Oceans for Emotions: Art of Fishing
April 29, 2011 at midnight
Updated April 28, 2011 at 11:29 p.m.
By Elaine Wheat
"For I have created him for my glory. I have formed him, yea, I have made him."
- Isaiah 43:7
Today, I went to the coast and committed murder. Webster's defines murder as "To kill brutally or inhumanly. To destroy or put to an end." That is exactly what I committed, I premeditatedly plunged my weapon, the barbed fish hook, through the black, bubbly brain of a terminally alive shrimp.
Even though I know about the survival of the fittest and the balance of nature, it still hurts me to stand there with a shrimp's life hanging tentatively in my hand with his black beady, pleading eyes staring at me looking for just one merciful fisherman. It hurts me, but not as badly as it hurts the shrimp, as I thread my treble hook right through those eyes. The only way I can justify murdering the shrimp and burying it at sea is to believe the philosopher who said, in order to create, one must first destroy.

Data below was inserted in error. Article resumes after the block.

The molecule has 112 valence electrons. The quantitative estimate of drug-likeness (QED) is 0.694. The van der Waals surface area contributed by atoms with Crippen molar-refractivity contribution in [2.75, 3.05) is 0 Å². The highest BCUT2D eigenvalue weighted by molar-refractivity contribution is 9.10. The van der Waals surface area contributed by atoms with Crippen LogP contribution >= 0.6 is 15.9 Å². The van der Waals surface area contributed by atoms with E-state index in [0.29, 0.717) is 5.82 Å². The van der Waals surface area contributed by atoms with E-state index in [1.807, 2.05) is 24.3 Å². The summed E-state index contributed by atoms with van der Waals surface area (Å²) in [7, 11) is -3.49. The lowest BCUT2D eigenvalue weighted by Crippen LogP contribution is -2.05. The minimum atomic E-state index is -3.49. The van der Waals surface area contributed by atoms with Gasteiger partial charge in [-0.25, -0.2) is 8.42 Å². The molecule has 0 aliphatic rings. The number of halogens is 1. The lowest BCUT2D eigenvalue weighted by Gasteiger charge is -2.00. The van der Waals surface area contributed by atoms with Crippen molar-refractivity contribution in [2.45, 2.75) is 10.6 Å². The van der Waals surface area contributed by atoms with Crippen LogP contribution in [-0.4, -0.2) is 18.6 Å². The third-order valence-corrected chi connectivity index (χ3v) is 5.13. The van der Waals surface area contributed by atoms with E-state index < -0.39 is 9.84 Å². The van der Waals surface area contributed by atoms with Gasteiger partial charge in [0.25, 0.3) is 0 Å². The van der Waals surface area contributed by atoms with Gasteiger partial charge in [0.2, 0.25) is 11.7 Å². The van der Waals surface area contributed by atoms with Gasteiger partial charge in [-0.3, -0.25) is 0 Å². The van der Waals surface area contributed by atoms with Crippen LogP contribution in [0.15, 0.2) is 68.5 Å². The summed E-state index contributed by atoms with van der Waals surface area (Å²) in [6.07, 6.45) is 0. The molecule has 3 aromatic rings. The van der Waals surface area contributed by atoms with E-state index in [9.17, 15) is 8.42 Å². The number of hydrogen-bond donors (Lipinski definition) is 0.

An artist must take a perfectly, empty, pure place and destroy its purity with paint. Only if what he creates is an improvement over what he destroys does it become art. The same is true when music destroys, or words destroy an empty page, or music improves on silence (And that is why I do not sing).
Today, I destroyed a shrimp in order to create a lovely dinner for my family. If I had taken this fragile life for any lesser reason than creating a fuller life, my actions could not be justified.
I guess that is why they call it, "The Art of Fishing."
Dear Lord: "Help me to be willing to destroy the bad parts of myself so that I can create in me, and from me, more perfect parts. May my life be your art form, so that I may better reflect the works of the Master."